By Shubham Batra and Shristi Achar A (Reuters) -The S&P 500 and the Dow were subdued in choppy trading on Thursday as Federal Reserve Chair Jerome Powell stuck to his hawkish stance on the second day of his testimony before the Senate committee, while gains in growth stocks kept losses in check. Powell defended the […]
S&P 500, Dow pause as Powell defends inflation fight
By Shubham Batra and Shristi Achar A
(Reuters) -The S&P 500 and the Dow were subdued in choppy trading on Thursday as Federal Reserve Chair Jerome Powell stuck to his hawkish stance on the second day of his testimony before the Senate committee, while gains in growth stocks kept losses in check.
Powell defended the likely need for further interest rate increases despite the possible impact on jobs on the second day of hearings before the committee.
Meanwhile, Fed Governor Michelle Bowman said “additional policy rate increases” will be needed to control inflation she feels has essentially flatlined at a high level since late last year.
Financial markets, however, are still pricing in a 25-basis-point rate increase in July and no further hikes after that, according to CME FedWatch tool.
“There’s a level of uncertainty and that’s why you’re seeing kind of indirection in the market,” said Thomas Hayes, chairman at Great Hill Capital LLC.
“People are saying ‘listen, some of these names have run a lot and let’s now digest this and see where the Fed is going and what happens with inflation numbers’.”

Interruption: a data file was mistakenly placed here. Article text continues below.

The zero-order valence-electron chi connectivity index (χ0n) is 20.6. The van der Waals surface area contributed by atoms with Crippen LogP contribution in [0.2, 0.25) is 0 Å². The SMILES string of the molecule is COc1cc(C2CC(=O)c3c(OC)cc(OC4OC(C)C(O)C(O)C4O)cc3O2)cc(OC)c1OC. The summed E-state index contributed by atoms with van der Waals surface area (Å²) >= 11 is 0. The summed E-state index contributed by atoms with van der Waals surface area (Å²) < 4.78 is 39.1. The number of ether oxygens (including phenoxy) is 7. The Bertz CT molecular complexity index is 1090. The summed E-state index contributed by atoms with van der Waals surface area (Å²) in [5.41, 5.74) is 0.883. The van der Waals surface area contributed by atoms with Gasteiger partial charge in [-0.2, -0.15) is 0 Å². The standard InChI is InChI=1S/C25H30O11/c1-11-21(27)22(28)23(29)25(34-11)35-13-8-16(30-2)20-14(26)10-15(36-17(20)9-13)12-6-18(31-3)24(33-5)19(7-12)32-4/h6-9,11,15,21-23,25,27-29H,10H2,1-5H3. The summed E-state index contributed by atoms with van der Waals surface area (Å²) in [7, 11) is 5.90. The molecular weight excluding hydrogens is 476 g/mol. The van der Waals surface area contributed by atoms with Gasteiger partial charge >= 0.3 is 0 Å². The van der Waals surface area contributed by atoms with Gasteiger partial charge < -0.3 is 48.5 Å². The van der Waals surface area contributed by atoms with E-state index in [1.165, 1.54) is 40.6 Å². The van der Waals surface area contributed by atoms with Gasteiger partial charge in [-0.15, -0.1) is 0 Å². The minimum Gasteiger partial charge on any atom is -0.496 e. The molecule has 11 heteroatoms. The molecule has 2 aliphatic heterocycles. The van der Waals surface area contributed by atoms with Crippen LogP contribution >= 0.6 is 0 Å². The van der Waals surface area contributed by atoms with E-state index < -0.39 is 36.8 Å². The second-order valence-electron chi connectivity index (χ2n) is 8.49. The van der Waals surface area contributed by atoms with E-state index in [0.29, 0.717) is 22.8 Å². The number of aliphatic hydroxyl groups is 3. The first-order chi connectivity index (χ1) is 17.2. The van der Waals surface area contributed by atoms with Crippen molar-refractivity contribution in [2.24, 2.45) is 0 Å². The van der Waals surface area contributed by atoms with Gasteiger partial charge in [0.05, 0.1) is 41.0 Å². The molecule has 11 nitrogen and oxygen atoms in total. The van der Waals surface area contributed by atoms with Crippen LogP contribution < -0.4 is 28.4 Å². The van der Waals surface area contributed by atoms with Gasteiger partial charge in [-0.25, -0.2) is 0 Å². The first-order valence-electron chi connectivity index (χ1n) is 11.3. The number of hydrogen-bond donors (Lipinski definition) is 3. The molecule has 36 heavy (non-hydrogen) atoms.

The benchmark S&P 500 moved between marginal losses and gains in the session after three straight days of losses as worries about further rate hikes were overshadowed by rebounding shares of magacap growth stocks.
Amazon.com gained 3.0% to hit a nine-month high and kept tech-heavy Nasdaq afloat. Apple and Microsoft also firmed about 1% each.
Tesla pared early losses following Morgan Stanley’s downgrade to “equal weight” to rise 1.0%.
Six of the 11 major S&P sectors declined with real estate and energy leading losses, while consumer discretionary led gains.
Meanwhile, there were early signs of a softening labor market as a report showed that number of people filing for state unemployment benefits for the first time held steady at a 20-month high last week.
At 12:27 p.m. ET, the Dow Jones Industrial Average was down 49.99 points, or 0.15%, at 33,901.53, the S&P 500 was up 1.58 points, or 0.04%, at 4,367.27. The Nasdaq Composite was up 58.45 points, or 0.43%, at 13,560.65.
Spirit AeroSystems tanked 8.6% and planemaker Boeing slipped 2.2% as the parts supplier said it will suspend production at its plant in Wichita, Kansas, after workers announced a strike from June 24.
U.S.-listed shares of Accenture fell 3.1% after the IT consulting firm forecast fourth-quarter revenue below market expectations.
Darden Restaurants slid 2.0% after the Olive Garden parent forecast its annual outlook below estimates. Declining issues outnumbered advancers for a 2.56-to-1 ratio on the NYSE and for a 1.64-to-1 ratio on the Nasdaq. The S&P index recorded 12 new 52-week highs and five new lows, while the Nasdaq recorded 39 new highs and 89 new lows.
(Reporting by Shubham Batra, Shristi Achar A and Medha Singh in Bengaluru; Editing by Arun Koyyur and Maju Samuel)